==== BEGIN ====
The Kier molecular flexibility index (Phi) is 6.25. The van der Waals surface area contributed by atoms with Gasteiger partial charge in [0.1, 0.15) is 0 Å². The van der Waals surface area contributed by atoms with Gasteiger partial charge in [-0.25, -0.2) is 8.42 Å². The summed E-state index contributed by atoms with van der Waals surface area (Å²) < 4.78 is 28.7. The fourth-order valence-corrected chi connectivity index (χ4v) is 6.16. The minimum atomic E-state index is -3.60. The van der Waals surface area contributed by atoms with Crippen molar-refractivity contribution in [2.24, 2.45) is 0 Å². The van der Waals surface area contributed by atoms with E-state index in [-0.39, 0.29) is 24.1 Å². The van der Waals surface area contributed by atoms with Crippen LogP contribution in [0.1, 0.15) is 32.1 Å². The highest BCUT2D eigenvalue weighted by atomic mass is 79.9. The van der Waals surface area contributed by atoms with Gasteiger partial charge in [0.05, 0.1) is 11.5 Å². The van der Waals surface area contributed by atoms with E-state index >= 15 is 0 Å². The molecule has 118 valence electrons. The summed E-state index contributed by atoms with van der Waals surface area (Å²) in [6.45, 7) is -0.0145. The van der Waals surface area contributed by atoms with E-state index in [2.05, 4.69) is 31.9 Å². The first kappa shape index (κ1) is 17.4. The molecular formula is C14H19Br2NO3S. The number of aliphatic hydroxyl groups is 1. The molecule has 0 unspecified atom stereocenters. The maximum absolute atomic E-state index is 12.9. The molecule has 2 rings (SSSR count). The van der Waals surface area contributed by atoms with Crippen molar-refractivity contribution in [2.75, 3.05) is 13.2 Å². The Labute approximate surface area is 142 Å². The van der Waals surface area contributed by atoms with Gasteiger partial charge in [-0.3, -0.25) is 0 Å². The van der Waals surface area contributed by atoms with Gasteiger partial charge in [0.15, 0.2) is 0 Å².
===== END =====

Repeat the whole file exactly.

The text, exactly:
The Kier molecular flexibility index (Phi) is 6.25. The van der Waals surface area contributed by atoms with Gasteiger partial charge in [0.1, 0.15) is 0 Å². The van der Waals surface area contributed by atoms with Gasteiger partial charge in [-0.25, -0.2) is 8.42 Å². The summed E-state index contributed by atoms with van der Waals surface area (Å²) < 4.78 is 28.7. The fourth-order valence-corrected chi connectivity index (χ4v) is 6.16. The minimum atomic E-state index is -3.60. The van der Waals surface area contributed by atoms with Crippen molar-refractivity contribution in [2.24, 2.45) is 0 Å². The van der Waals surface area contributed by atoms with E-state index in [-0.39, 0.29) is 24.1 Å². The van der Waals surface area contributed by atoms with Crippen LogP contribution in [0.1, 0.15) is 32.1 Å². The highest BCUT2D eigenvalue weighted by atomic mass is 79.9. The van der Waals surface area contributed by atoms with Gasteiger partial charge in [0.05, 0.1) is 11.5 Å². The van der Waals surface area contributed by atoms with E-state index >= 15 is 0 Å². The molecule has 118 valence electrons. The summed E-state index contributed by atoms with van der Waals surface area (Å²) in [6.45, 7) is -0.0145. The van der Waals surface area contributed by atoms with E-state index in [2.05, 4.69) is 31.9 Å². The first kappa shape index (κ1) is 17.4. The molecular formula is C14H19Br2NO3S. The number of aliphatic hydroxyl groups is 1. The molecule has 0 unspecified atom stereocenters. The maximum absolute atomic E-state index is 12.9. The molecule has 2 rings (SSSR count). The van der Waals surface area contributed by atoms with Crippen molar-refractivity contribution in [2.75, 3.05) is 13.2 Å². The Labute approximate surface area is 142 Å². The van der Waals surface area contributed by atoms with Gasteiger partial charge in [-0.3, -0.25) is 0 Å². The van der Waals surface area contributed by atoms with Gasteiger partial charge in [0.15, 0.2) is 0 Å².